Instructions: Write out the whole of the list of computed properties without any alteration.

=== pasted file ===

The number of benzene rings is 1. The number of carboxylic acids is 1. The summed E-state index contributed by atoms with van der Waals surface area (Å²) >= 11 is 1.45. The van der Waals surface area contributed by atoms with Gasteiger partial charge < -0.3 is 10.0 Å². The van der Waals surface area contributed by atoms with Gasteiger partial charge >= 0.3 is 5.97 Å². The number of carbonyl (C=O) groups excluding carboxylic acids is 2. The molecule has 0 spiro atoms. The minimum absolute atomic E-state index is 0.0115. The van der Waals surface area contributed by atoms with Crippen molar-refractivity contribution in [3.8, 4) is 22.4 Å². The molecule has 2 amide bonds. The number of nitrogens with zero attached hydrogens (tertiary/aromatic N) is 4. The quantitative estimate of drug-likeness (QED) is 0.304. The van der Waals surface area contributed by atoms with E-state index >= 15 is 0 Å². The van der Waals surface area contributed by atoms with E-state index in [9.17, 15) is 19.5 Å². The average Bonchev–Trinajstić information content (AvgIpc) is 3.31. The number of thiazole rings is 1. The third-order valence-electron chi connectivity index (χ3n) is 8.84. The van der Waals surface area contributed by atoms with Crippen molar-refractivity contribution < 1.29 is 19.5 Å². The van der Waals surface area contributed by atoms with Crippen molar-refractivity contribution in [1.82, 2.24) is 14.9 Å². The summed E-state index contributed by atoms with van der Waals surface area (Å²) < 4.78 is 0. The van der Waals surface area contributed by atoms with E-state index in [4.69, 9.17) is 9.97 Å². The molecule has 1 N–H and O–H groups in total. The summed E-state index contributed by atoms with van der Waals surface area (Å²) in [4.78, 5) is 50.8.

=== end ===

The number of benzene rings is 1. The number of carboxylic acids is 1. The summed E-state index contributed by atoms with van der Waals surface area (Å²) >= 11 is 1.45. The van der Waals surface area contributed by atoms with Gasteiger partial charge < -0.3 is 10.0 Å². The van der Waals surface area contributed by atoms with Gasteiger partial charge >= 0.3 is 5.97 Å². The number of carbonyl (C=O) groups excluding carboxylic acids is 2. The molecule has 0 spiro atoms. The minimum absolute atomic E-state index is 0.0115. The van der Waals surface area contributed by atoms with Crippen molar-refractivity contribution in [3.8, 4) is 22.4 Å². The molecule has 2 amide bonds. The number of nitrogens with zero attached hydrogens (tertiary/aromatic N) is 4. The quantitative estimate of drug-likeness (QED) is 0.304. The van der Waals surface area contributed by atoms with E-state index >= 15 is 0 Å². The van der Waals surface area contributed by atoms with E-state index in [9.17, 15) is 19.5 Å². The average Bonchev–Trinajstić information content (AvgIpc) is 3.31. The number of thiazole rings is 1. The third-order valence-electron chi connectivity index (χ3n) is 8.84. The van der Waals surface area contributed by atoms with Crippen molar-refractivity contribution < 1.29 is 19.5 Å². The van der Waals surface area contributed by atoms with Crippen molar-refractivity contribution in [1.82, 2.24) is 14.9 Å². The summed E-state index contributed by atoms with van der Waals surface area (Å²) < 4.78 is 0. The van der Waals surface area contributed by atoms with E-state index in [4.69, 9.17) is 9.97 Å². The molecule has 1 N–H and O–H groups in total. The summed E-state index contributed by atoms with van der Waals surface area (Å²) in [4.78, 5) is 50.8.